The tree-dwelling Colugo is distinctive for a thin membrane of skin, extended between limbs, which allows them to glide for long distances (up to 70 meters), although they cannot fly and are not classified as a lemur. Body size is typically up to 2 kg and torso length ranges from 30-40 cm.
The primary predator to the Colugo, aside from destruction of their habitat, is the endangered Phillipine eagle. Although the majority of life is spent in the trees the Colugo is not known as an avid climber. Little is known about their biology but some features identify them more as marsupial-like than as their placental mammal classification. Gestation length is just 60 days and when born the underdeveloped young reside in quasi-pouch.
Colugos, commonly called the flying lemur, are arboreal gliding mammals that inhabit the jungle regions of Southeast Asia. The shy, nocturnal Colugo spends a majority of its life in the trees gliding from one tree to another in search of its primary food source, leaves, flowers and fruits. Two species of Colugo exist, Cynocephalus volans and Galeopterus variegatus, both are in danger of future extinction due to habitat destruction.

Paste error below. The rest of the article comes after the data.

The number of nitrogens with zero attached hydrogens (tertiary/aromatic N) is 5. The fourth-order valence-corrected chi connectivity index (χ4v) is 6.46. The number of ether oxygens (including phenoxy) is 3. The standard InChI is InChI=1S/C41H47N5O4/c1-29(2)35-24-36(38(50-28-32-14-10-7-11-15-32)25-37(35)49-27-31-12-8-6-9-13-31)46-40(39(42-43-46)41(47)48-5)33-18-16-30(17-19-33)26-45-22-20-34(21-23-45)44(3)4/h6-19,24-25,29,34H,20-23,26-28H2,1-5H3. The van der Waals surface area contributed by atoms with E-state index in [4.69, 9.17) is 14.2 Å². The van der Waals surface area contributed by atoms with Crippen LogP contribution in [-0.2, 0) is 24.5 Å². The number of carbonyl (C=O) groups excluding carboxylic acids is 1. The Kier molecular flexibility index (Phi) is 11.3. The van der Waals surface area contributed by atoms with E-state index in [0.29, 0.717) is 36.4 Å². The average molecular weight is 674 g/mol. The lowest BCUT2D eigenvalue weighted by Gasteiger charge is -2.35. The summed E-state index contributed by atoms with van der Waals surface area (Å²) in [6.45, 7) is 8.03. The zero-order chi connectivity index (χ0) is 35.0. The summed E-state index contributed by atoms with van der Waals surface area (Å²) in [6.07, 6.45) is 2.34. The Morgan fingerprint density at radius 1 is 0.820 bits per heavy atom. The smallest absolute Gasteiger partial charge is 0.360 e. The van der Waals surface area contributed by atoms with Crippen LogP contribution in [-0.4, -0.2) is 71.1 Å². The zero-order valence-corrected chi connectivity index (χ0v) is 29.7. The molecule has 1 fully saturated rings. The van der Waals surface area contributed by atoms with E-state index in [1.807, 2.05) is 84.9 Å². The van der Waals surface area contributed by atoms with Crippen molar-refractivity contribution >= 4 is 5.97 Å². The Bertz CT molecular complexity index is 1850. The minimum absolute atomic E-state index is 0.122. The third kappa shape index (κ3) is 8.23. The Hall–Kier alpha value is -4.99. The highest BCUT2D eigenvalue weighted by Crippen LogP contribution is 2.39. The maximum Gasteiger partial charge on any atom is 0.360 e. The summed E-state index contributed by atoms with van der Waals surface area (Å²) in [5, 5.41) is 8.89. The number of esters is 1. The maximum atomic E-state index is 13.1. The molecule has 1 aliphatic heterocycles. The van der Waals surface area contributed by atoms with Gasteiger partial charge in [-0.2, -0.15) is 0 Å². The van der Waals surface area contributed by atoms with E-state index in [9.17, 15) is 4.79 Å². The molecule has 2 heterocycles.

The Colugo species chosen for sequencing is Galeopterus variegatus, as part of an initiative to expand sequencing of mammalian genomes. These additional mammalian genomes were chosen to maximize evolutionary clade information and, where possible, to take advantage of known biological models. The additional mammalian genome sequencing initiative calls for 2X whole genome coverage of plasmids plus a low coverage of fosmid end sequences for each selected mammal. For more information on the mammalian genomes represented in this initiative please visit Genome Sequencing Proposal page. Funding for the sequence characterization of the Colugo genome is being provided by the National Human Genome Research Institute (NHGRI), National Institutes of Health (NIH).
|Species Name||Data Type|
|Galeopterus variegatus||NCBI Trace Archive Link|